Background: We sought to characterize epidural analgesia (EA) use among Medicare patients undergoing hepatopancreatic (HP) procedures, identify factors associated with EA use and asses perioperative outcomes. Methods: Patients undergoing HP surgery were identified using the Inpatient Standard Analytic Files. Logistic regression was utilized to identify factors associated with EA receipt, and assess associations of EA with in-hospital outcomes and Medicare expenditures. Results: Among 20,562 patients included in the study, 6.7% (n =1362) had EA. There was no difference in the odds of complications (OR 1.05, 95% CI 0.93–1.19) or blood transfusions (OR 0.90, 95% CI 0.79–1.03) with EA versus conventional analgesia (CA). The odds of prolonged LOS (OR 1.16, 95% CI 1.03–1.30) were higher with EA; the odds of in-hospital mortality were higher with conventional analgesia (OR 1.90, 95% CI 1.28–2.83). Medicare payments for liver surgery were comparable among EA ($19,500) versus conventional analgesia ($19,300, p = 0.85) and slightly higher for EA ($23,600) versus conventional analgesia ($22,000, p < 0.001) for pancreatic procedures. Conclusion: EA utilization among Medicare patients undergoing HP was low. While EA was not associated with morbidity, it resulted in an average additional one day LOS and slightly higher expenditures in pancreatic surgery.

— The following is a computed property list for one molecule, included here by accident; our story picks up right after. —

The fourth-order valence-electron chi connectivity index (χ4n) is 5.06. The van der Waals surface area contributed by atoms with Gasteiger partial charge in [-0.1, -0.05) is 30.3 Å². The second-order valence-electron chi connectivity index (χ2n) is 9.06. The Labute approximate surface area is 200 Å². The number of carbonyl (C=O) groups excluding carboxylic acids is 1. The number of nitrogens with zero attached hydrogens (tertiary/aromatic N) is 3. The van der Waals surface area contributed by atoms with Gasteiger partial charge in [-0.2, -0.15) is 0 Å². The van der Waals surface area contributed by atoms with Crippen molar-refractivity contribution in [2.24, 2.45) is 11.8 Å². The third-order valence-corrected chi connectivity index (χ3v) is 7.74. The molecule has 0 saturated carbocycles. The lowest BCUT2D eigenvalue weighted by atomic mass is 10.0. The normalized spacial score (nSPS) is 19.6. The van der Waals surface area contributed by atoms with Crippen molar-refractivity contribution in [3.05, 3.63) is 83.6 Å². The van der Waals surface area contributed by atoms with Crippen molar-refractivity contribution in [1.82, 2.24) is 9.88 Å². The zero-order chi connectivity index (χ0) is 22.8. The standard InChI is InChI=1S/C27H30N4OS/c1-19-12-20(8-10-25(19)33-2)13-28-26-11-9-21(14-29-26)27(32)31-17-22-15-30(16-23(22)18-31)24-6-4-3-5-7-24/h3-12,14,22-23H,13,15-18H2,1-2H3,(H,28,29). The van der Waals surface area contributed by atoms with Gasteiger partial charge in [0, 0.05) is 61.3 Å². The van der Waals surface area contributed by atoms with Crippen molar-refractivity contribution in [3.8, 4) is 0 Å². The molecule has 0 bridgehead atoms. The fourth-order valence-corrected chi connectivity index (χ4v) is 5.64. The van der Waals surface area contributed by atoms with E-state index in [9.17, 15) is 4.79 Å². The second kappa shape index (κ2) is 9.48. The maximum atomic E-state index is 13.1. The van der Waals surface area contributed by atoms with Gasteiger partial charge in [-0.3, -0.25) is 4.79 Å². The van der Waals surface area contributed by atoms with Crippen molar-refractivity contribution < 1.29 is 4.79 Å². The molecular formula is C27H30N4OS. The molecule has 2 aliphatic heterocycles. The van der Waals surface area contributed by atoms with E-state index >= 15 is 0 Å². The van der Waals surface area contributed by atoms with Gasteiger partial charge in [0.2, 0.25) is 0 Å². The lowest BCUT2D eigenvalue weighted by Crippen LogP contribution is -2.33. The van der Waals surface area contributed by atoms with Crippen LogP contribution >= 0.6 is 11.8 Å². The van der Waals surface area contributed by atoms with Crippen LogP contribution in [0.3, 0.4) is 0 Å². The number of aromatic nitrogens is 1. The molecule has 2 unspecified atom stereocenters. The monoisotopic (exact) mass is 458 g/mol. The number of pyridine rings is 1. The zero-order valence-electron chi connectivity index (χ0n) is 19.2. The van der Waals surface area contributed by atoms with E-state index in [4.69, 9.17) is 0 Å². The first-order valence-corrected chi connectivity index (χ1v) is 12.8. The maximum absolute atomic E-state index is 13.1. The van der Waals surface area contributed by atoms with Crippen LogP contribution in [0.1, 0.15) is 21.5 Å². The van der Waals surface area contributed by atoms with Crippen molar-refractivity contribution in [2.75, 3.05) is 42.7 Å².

|Titolo:||Use of perioperative epidural analgesia among Medicare patients undergoing hepatic and pancreatic surgery|
|Data di pubblicazione:||2019|
|Appare nelle tipologie:||01.01 Articolo in Rivista|